A company is always run by its directors, acting for the most part by majority decision. The level of responsibility or influence a director will have on the company will depend on what type of director they are. So, what types of directors are there? Do they have different responsibilities or liabilities?
The two most recognisable terms are Executive and Non-Executive directors. It’s important to note that there is no legal difference between an Executive and Non-Executive Director, both commonly referred to as “statutory” directors: their duties and responsibilities to the company, its shareholders, employees and creditors are the same.
These two terms are used to distinguish between directors who are involved in the day-to-day management of the company and directors whose role is more about independence and providing a corporate governance check on how the company is being run.
Executive Directors are responsible for day-to-day management of a company and development of its strategy and growth. Executive Directors have a great deal of involvement in the company. They are usually appointed by the board, are members of the board and are normally employees of the company as well.
Employed Executive Directors owe the company both duties as a director and additional duties under their employment contracts. They will/should have an intimate knowledge of the business and must be able to strike a balance between their conflicting duties. It’s essential they think both operationally and strategically. An example of an Executive Director would be a Managing Director or a CEO.
In contrast, Non-Executive Directors don’t get involved in the day-to-day operations of the company. Instead they offer independent advice and their responsibilities generally include monitoring Executive Directors and acting in the interests of the stakeholders. Non-Executive Directors are appointed by the board and are members of the board (as for Executive Directors) but they won’t be an employee of the company.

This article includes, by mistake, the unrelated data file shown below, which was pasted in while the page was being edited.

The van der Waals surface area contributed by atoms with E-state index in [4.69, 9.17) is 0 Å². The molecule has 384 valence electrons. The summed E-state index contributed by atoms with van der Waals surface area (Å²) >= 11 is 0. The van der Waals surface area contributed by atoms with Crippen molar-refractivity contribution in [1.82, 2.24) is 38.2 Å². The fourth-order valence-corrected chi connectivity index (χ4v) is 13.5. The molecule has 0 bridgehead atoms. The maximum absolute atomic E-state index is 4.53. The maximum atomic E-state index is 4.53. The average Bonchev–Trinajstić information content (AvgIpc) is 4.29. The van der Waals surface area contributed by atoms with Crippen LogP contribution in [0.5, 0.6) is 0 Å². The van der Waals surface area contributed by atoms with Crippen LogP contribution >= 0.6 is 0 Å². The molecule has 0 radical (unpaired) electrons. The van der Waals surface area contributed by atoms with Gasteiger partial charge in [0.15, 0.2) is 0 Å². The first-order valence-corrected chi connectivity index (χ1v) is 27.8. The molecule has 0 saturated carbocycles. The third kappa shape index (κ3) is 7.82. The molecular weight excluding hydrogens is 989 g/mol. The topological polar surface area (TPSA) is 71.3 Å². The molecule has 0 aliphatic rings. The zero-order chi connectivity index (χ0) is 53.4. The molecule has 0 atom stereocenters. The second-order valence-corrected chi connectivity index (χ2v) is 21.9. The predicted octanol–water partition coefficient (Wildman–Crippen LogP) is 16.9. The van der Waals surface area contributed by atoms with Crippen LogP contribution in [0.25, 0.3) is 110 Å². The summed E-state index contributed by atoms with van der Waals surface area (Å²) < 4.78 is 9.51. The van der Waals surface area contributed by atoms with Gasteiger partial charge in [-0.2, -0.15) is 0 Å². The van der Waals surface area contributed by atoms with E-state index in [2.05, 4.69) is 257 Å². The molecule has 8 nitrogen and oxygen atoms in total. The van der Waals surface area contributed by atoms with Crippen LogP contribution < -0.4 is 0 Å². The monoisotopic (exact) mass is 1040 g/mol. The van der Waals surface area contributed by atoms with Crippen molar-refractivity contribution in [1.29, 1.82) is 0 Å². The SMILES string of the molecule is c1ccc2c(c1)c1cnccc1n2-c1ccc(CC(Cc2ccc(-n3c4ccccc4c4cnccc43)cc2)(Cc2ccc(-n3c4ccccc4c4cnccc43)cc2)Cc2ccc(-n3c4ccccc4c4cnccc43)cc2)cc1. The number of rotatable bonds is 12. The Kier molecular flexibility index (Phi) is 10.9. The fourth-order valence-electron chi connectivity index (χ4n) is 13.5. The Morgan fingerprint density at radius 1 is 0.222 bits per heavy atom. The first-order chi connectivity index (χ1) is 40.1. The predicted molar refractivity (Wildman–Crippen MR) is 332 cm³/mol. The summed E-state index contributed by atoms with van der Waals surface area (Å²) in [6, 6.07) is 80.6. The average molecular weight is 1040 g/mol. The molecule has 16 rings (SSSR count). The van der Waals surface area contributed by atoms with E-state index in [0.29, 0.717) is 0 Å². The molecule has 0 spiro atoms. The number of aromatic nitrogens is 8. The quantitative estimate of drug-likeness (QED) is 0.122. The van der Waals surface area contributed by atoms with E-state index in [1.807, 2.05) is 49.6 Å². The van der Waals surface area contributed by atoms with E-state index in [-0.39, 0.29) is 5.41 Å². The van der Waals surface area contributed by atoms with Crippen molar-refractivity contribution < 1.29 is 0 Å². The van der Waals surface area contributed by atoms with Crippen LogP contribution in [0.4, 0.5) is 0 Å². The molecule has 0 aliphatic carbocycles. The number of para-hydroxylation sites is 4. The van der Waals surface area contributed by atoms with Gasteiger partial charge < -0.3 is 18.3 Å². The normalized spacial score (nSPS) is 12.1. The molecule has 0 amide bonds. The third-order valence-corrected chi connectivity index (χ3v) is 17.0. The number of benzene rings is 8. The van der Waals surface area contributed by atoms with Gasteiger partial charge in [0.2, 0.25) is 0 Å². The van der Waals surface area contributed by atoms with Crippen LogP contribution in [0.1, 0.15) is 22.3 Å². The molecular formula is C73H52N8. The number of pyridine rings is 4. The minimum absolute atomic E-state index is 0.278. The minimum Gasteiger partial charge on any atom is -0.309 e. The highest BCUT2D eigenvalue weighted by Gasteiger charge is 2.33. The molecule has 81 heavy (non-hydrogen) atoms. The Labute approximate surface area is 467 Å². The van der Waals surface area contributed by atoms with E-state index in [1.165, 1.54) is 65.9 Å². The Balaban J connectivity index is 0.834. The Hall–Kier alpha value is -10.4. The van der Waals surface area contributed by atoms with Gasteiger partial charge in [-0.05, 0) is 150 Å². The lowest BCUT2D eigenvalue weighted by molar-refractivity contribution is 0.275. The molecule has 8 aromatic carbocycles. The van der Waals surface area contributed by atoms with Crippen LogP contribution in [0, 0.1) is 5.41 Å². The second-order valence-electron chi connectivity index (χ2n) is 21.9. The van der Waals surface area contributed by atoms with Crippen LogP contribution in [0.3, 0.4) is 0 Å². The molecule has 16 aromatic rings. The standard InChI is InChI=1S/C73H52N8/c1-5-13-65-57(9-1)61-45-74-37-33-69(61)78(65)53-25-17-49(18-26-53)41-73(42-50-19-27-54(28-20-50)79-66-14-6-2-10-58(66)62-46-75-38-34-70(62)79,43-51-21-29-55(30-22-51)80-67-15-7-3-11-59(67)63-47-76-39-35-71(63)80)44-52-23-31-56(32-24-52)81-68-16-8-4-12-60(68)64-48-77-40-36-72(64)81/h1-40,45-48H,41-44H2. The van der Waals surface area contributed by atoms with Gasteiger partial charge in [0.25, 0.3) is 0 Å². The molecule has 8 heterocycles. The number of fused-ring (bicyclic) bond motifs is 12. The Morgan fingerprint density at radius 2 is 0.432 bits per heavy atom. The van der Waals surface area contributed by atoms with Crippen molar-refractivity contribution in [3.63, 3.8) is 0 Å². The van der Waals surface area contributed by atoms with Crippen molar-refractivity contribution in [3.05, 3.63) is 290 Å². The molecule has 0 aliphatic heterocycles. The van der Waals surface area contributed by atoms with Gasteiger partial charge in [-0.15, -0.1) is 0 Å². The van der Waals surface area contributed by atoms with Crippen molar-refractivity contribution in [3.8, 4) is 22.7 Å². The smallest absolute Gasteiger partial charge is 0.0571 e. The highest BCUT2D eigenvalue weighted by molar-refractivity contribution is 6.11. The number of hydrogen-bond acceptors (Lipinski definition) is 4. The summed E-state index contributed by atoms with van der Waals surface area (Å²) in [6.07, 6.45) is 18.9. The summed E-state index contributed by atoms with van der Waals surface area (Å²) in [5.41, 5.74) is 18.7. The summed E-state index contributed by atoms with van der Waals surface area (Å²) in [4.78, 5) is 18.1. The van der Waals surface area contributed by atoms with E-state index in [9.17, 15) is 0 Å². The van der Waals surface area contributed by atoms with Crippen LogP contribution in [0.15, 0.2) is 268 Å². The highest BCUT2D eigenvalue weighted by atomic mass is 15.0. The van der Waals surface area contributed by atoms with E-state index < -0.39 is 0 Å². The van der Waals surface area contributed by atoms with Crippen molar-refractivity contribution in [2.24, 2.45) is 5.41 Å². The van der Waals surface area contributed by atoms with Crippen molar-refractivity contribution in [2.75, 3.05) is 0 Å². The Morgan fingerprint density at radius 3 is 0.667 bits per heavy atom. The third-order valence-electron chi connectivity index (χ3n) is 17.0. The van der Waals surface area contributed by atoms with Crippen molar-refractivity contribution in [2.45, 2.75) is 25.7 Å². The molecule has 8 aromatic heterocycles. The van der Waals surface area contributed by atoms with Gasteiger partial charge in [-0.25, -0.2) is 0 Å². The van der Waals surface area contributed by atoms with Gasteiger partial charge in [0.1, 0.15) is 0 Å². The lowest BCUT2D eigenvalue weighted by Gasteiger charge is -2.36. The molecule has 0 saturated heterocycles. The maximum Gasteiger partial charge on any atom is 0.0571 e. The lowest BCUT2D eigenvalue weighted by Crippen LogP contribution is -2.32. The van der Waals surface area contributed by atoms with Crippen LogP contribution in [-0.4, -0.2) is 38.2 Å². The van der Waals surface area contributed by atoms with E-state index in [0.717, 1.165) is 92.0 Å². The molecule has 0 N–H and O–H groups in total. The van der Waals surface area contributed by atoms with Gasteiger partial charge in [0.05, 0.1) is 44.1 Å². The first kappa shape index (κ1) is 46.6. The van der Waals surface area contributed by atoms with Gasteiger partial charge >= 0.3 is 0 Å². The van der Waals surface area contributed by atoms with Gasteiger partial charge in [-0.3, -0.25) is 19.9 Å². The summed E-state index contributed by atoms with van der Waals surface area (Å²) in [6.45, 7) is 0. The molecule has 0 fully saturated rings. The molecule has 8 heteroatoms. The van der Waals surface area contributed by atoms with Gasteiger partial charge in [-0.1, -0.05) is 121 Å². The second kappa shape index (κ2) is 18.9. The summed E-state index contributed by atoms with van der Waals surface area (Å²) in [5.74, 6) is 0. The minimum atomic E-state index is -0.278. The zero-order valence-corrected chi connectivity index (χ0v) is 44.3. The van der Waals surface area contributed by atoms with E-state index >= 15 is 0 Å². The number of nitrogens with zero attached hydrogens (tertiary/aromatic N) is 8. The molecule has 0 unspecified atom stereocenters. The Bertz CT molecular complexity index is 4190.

They usually receive a fee for acting as a director under a non-executive appointment letter. The role of Non-Executive Director is important for growing companies as it offers a unique, unbiased perspective and constructive challenge to decisions made by the Executive Directors, which requires strong leadership and decision-making skills.
De facto Director
A ‘de facto’ director is someone who acts like director, assuming the role and responsibilities, but who hasn’t been formally appointed as a statutory director. Whether a director is acting as a de facto director depends on several factors but generally they will be acting in a senior position which involves making decisions on behalf of the company or holding themselves out to be a “director” of a company. A de facto director is subject to the same statutory duties and liabilities as a statutory director.
A shadow director is a person whose directions or instructions tend to be followed by the statutory directors of the company. They act ‘behind the scenes’ influencing the decisions and direction of the company and owe statutory duties in relation to the directions and instructions they give to other directors.
Both de facto and shadow directors are subject to the general duties of directors set out in the Companies Act 2006, can be liable for wrongful trading under the Insolvency Act 1986 and can be disqualified from acting as a director in the same way that applies to statutory directors.
If you would like more information about the different types of directors and their duties and responsibilities, please get in touch.